Source: http://www.propertycasualty360.com, February 8, 2018
By: Brian Heun
Consider this five-step program to help companies identify and remediate pollution hazards.
In a perfect world, claims managers would be able to check the “yes” box each time an insured submits a claim.
Of course, in order for them to do so, the insured must have coverage for the exposure. This is just one of the reasons claims managers must have a seat at the table where policies are written.
By knowing what waits at the end of the road, they can help inform those who plan the trip.
Step 1: Identify pollution hazards.
This first step involves taking a walk around the workplace to identify trouble spots. Ask employees to list hazards through face-to-face meetings or anonymous suggestion boxes; hold staff workshops, have discussions with peers at professional association meetings and conferences; become familiar with key links in the supply chain; read trade publications and hire a professional risk expert.
Step 2: Decide who might be harmed by these hazards and how.
After identifying the hazards, the next step is for the insured to understand whom they might harm. This can include employees, local homeowners and other businesses.
Step 3: Evaluate the risks and choose control measures.
After identifying pollution hazards, determine how to protect those at risk of being harmed. One obvious action is to remove hazards that can be reasonably eliminated. When a hazard cannot be entirely eliminated, steps should be taken to contain it.
Step 4: Make a physical record of your findings.
Record findings and share them with affected members of the insured’s organization when appropriate. By recording an account of how the insured plans to either eliminate hazards or reduce the risk of their occurrence, there will be a physical record that hazards were identified, decisions were made about who could be harmed and how, and a plan was executed to eliminate or mitigate hazards.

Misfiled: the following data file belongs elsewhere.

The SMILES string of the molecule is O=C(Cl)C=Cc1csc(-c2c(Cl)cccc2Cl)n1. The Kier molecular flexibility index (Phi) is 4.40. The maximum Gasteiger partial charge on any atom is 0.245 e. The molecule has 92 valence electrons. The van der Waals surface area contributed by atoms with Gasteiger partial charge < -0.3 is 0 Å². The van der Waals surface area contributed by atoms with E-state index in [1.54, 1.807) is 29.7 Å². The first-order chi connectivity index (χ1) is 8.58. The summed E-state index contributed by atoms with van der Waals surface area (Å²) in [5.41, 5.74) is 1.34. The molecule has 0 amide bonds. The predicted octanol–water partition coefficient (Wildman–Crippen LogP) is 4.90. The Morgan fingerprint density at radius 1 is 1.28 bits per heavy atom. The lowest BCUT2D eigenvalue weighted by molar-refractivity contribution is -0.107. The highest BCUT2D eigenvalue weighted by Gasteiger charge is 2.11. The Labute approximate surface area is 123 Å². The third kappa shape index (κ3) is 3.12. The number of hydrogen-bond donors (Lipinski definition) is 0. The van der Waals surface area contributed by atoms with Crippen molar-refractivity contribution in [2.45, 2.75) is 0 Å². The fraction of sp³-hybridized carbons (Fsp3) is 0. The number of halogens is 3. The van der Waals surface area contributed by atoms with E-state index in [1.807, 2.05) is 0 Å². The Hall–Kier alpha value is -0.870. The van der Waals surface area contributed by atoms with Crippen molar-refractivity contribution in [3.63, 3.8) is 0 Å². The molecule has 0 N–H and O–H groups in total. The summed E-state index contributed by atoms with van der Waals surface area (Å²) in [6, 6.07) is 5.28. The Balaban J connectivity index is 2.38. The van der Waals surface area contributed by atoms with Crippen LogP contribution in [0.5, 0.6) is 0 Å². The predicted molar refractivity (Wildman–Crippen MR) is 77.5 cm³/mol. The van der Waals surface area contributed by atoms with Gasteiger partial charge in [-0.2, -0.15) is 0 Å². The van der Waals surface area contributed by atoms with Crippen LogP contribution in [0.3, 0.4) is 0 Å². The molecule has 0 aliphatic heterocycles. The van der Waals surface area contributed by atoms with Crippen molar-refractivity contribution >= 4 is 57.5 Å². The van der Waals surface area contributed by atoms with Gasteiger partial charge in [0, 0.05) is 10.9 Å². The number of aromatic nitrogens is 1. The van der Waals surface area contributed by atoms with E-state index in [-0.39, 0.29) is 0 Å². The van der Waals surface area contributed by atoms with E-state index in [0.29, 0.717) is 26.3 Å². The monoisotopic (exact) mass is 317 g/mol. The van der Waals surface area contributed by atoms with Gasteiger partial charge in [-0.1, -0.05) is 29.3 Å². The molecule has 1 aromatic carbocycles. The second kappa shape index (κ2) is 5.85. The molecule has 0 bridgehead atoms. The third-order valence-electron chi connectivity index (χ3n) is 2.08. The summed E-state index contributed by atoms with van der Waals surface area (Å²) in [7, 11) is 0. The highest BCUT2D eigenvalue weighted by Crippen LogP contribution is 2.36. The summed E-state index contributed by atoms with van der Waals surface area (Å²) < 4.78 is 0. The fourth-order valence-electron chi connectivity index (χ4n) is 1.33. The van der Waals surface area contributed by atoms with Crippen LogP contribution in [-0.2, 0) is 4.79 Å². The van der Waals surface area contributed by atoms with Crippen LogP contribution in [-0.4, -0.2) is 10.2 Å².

Step 5: Formalize a process to periodically review and update your assessment.
Change is constant. This is true of the physical workplace, environmental factors including climate, the condition of machinery and other equipment, new or improved technology, employee skill levels and experience, supply chains and clients. This even includes products and services — each time the insured adds or even modifies a product or service, a fresh risk can be added to the business. Consequently, a process must be in place where the insured reviews and updates the risk assessment on an ongoing basis.
Uninsured pollution exposures
While oil and chemical companies are typically forward thinking when it comes to pollution exposures, many other companies unknowingly have uninsured pollution exposures. What’s more, it is possible there are literally thousands of companies exposed and unaware of the significant financial risks they face.
While it is impossible for a risk analyst to know if a company is at risk without reading the liability insurance policy, here are 10 situations to help identify potential pollution-related exposures.
- An air compressor fails and the operating hydraulic fluid leaks, contaminating a property or causing bodily injury to a third party.
- An ammonia refrigeration system leaks, disrupting your operations or those of a third-party facility, causing a shut down.
- A facility adjacent to the insured’s plant has a chemical leak, causing the company to shut down for several weeks until the EPA deems it safe for employees to return to work.
- A product is ingested, causing a bodily injury or hypersensitivity allegation.
- A product “contaminates” another’s product or manufacturing equipment.
- Process wastewater runs into a nearby stream.
- A fire at the insured’s facility creates smoke and a terrible odor, causing the surrounding residential neighborhood to allege impairment and the filing of multiple lawsuits against the insured.
- Dust released from a cyclonic collecting tower causes alleged bodily injury to a third party as well as extensive damage to your property. The EPA also mandates a cessation of operations during the cleanup process, which severely disrupts an insured’srevenue stream.
- A residential facility or nursing home fields complaints of mold or Legionella, which leads to lawsuits alleging bodily injury, the shutdown of the facility, and lost profits, rents and reputation.
- Paint, or some other type of liquid substance (pollutant), runs off the insured’s facility into a nearby drain or stream.
Being aware of the risks allows owners to employ strategies to mitigate their impact and recover more quickly after a disaster. A strong risk management program considers a wide variety of dangers and solutions to prevent or alleviate them.
Brian Heun (email@example.com) is the sales and relationship manager and a partner at KMRD Partners, Inc., a nationally recognized risk and human capital management consulting and insurance brokerage firm located in the Philadelphia region and serving clients worldwide.